Extreme Risk Facebook Use

I’ve warned about the dangers of due process-free “Extreme Risk Protection Orders. The lack of said due process, the way pretty much anyone can get one, the way the target isn’t allowed to know until it’s too late, the potential for abuse.

Let’s look at one of those points again: he way pretty much anyone can get one. It varies by state, but generally anyone who sort of knows the target can get one. Truly sucks if the requestor was simply trying to get his target disarmed, the better to kill or injure him with impunity.

Anyone who sort of knows the target…

Like Facebook.

Facebook rolls out AI to detect suicidal posts before they’re reported
“This is about shaving off minutes at every single step of the process, especially in Facebook Live,” says VP of product management Guy Rosen. Over the past month of testing, Facebook has initiated more than 100 “wellness checks” with first-responders visiting affected users. “There have been cases where the first-responder has arrived and the person is still broadcasting.”(emphasis added-cb)
[…]
Facebook’s tools then bring up local language resources from its partners, including telephone hotlines for suicide prevention and nearby authorities. The moderator can then contact the responders and try to send them to the at-risk user’s location, surface the mental health resources to the at-risk user themselves or send them to friends who can talk to the user.

Gee, I can’t see any possible way that could go wrong. Except when it does. A lot.

But assuming you survive the wellness/welfare check, what’s next? We have Facebook notifying the authorities that a person is suicidal; is that going to trigger an ERPO?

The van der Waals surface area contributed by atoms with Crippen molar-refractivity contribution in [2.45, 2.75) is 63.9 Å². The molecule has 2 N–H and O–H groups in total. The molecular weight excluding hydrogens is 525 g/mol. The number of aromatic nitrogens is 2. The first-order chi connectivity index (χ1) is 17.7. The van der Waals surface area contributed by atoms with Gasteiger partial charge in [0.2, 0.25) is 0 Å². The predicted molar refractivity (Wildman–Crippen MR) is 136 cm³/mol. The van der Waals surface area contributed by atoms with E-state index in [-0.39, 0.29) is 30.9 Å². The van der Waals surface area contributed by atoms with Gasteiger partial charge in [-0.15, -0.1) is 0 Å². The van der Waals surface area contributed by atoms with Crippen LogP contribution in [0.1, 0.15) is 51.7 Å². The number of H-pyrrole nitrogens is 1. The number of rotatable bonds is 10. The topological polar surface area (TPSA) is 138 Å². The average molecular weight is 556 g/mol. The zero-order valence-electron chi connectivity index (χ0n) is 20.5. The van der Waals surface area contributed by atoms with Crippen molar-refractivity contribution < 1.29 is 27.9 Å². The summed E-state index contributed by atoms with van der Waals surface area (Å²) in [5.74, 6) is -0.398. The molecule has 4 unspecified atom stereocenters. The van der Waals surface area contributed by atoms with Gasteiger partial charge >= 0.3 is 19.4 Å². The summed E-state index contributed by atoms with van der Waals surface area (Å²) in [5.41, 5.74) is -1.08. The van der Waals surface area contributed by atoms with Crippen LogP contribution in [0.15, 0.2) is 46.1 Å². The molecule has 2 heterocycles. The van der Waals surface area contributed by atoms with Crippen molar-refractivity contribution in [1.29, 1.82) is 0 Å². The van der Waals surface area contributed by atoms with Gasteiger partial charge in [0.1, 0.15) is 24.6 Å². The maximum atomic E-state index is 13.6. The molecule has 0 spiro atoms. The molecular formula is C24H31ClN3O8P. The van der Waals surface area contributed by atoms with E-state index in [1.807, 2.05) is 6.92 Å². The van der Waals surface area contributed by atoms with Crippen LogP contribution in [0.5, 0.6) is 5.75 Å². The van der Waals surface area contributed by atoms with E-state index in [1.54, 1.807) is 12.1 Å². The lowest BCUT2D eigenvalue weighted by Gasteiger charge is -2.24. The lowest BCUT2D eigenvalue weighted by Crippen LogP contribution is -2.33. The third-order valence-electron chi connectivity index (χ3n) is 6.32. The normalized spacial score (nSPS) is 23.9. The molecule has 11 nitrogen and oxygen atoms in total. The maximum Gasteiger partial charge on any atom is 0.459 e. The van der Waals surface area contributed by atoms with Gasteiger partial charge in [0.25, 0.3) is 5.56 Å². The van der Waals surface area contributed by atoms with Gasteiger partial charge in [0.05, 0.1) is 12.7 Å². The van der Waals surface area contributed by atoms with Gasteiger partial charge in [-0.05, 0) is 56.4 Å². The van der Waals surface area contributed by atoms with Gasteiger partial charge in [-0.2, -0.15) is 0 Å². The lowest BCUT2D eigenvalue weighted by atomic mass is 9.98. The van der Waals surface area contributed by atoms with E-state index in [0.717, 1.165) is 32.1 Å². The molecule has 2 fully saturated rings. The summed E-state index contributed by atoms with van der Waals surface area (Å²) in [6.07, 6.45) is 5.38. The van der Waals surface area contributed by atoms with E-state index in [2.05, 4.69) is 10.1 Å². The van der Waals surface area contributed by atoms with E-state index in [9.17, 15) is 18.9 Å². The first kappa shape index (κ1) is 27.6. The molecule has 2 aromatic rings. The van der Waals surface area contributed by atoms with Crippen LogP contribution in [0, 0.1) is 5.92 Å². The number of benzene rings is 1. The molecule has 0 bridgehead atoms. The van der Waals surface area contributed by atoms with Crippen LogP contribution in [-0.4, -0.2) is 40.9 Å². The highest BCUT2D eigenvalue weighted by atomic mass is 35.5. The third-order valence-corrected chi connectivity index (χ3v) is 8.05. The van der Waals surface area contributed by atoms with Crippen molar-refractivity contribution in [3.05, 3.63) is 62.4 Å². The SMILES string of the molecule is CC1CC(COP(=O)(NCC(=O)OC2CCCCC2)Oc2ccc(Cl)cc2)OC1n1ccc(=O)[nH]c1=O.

Perhaps not under most current laws just now — though several have been written to allow police to file for an order when they become aware of a situation — but given the fad for minority reports predictive policing, and for mental health tests for gun ownership, I figure it’s merely a matter of time before the Pelosis of the statist world take note of Facebook’s snooping and require a FB report to trigger an ERPO. Just to be sure.

Unfortunately, after TechCrunch asked if there was a way for users to opt out, of having their posts a Facebook spokesperson responded that users cannot opt out. They noted that the feature is designed to enhance user safety, and that support resources offered by Facebook can be quickly dismissed if a user doesn’t want to see them.

Quickly dismissing the “first-responders” kicking in your door may be a little more difficult. Dismissing a gun-siezure ERPO is effectively impossible.

But the spokesman is wrong. There is an opt-out: drop Facebook for your own protection. True, FB permanently archives your account contents in case you ever want to come back, but at least you can avoid the near real-time telescreen psych monitoring.

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8 thoughts on “Extreme Risk Facebook Use”

  1. At one point, years ago, my older grandchildren talked me into getting a FB account, supposedly so we could communicate. Didn’t work out that way, and I soon dropped it, but got sucked into some political discussion with others in the meantime. I don’t know what in the world FB does with all that old data, but it can’t be anything good. I vigorously second your caution not to have anything to do with this invasive, “big brother” thing.